As for my under $30 must haves, I think I would have to include moscato, cru beaujolais (ditto Dr. Vino), less fashionable reds like grenache and most riesling kabinetts and gewurztraminers. I couldn’t live without these wines.

    I knew someone once who had an office overlooking the rink at Rock Center. I commented on the amazing view, and he said breezily, “Oh, I never even see it anymore.” I’d rather be poor and appreciative than rich, jaded, and selfish. Then again, the chances of me becoming a billionaire are non-existent!


  5. I thought that all billionaires drank Domaine Ott Rose on their yachts. $29.95 at Sherry Lehmann. The much better Domaine Tempier Rose would bust the budget at $34.99 at Chelsea wine vault and may be the reason they choose the Ott.


  6. Hell, I’d have two cellars in my mansion. One off the dining room and full of my favorite under $30 wines that I could hop into to grab something for lunch or let non-wine fanatic friends browse through during a party.

    Then there’d be the Batman-like secret cellar accessible only through a false bookshelf and staffed by a gnomish Frechman whose duty was to maintain the cellar and bring cheese and charcuterie down to the hidden tasting room. That’s where I could take the kids and say, “Here’s your inheritance! Hope there’s some left when I die!”


  7. Mark – Nice on the cooking wine!

    Deb – all right!

    Steve – ha! No Ott on my island.

    Benito – I like your style!!!


  8. No, I am pretty sure I would not get bored drinking only $30+ wines. Used Boxster, maybe, but no scrimping on the wine


  9. Old money would go for the cheaper stuff.

    Old money adores good value and loooooves to drink.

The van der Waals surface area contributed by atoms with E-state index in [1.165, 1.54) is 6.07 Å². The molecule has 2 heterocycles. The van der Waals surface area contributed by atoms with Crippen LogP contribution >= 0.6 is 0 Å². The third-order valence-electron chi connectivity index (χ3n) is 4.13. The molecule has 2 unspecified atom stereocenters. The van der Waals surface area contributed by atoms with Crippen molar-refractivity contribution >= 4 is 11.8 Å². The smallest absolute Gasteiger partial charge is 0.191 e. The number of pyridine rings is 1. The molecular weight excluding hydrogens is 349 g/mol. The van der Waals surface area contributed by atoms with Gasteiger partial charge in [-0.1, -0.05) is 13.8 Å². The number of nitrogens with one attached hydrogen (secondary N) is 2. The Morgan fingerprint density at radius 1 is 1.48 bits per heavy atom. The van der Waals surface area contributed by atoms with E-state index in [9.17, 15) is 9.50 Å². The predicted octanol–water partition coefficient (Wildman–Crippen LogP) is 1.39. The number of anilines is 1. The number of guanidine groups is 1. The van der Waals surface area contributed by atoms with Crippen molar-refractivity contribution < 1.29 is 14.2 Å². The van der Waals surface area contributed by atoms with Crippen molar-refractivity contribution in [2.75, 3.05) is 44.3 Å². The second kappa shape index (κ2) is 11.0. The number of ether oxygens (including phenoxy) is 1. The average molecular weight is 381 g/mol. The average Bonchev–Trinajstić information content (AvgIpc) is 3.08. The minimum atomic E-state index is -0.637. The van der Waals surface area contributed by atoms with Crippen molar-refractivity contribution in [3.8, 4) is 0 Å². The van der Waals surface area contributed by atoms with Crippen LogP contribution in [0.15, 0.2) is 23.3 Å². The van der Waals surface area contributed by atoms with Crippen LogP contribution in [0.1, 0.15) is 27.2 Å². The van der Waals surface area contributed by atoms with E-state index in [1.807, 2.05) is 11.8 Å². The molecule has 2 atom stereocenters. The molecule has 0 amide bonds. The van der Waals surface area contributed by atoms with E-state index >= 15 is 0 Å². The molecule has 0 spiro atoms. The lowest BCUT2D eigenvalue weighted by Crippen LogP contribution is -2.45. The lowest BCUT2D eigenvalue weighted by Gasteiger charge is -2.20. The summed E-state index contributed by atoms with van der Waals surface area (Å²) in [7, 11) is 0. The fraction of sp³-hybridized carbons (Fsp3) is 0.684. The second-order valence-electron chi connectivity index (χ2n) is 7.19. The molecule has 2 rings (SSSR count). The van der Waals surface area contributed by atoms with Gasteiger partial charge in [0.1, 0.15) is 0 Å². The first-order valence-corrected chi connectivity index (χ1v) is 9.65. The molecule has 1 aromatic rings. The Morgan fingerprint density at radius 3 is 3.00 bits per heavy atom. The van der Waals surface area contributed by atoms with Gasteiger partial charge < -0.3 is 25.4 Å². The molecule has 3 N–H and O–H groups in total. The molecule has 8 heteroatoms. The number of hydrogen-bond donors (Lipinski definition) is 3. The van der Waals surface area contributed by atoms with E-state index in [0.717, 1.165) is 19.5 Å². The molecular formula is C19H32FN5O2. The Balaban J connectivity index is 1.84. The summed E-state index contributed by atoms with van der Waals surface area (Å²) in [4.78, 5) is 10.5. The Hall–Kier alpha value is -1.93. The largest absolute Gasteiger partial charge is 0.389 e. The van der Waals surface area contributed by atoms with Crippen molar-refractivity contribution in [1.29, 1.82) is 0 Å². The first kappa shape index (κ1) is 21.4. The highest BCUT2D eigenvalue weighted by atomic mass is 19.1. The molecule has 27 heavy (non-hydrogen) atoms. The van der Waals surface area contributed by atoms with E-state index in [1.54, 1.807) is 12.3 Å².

Since I have no money of any age, I can tell you that if I did come into molto $$, I’d be prudent and spend no more than $100 on any bottle. Ever. I’d cadge my old First Growths off friends with (presumably new) money.


  10. [...] In other news, I really liked Dr. Vino’s recent post on billionaires. [...]


  11. I couldn’t give up the Dr. Frank Rkatsiteli. But, if I were a billionaire and felt cheap drinking inexpensive wine, I’d just buy the vineyard and winery that produced it.
    Kathleen
    Albany, NY


  12. isn’t this like asking if billionaires eat cheeseburgers or pizza? I mean, foie gras and caviar are great, but sometimes you just want a cheeseburger. Am I right?


  13. Hey Kathleen – Nice! It’s kind of like the guy who bought the Remington razor company: “I liked it so much, I bought the company!

    Boop – True! I could have phrased the question better — which wines under $30 would be in your cellar when you become a billionaire? So which “cheeseburger” wines would you like, if any?


  14. A no brainer. Of course I would still drink wines under $30. I grew up on wines under $30 and there are some damn good ones. You have to stay in touch with your roots. (BTW, if you get a chance read “The Millionaire Next Door.” It applies.)


  15. El Jefe liked wine so much he bought a winery. Don’t know about the millionaire business, though. What’s that they say about making wine? “The only way to make a small fortune in the wine making business…”

    Kathleen
    Albany, NY


  16. These will always be on my list, even when I become a zillionaire :)

    Beaujolais, Cotes du Rhone, Gruner Veltliner, Loire Cab Francs and Chinons, Sangiovese, Grignolino, Mendoza Malbec and Marlborough Sauvignon Blanc


  17. Interesting thread. Actually, I guess it doesnt matter. Someone down to Earth with that much money is pretty cool. On another not, I actually found another site pertaining to Stephen Schwartzman’s connections throughout the business world. Pretty interesting, whether it’s for research or not. http://www.newsvisual.com/newsvisual/2007/08/steve-schwarzma.html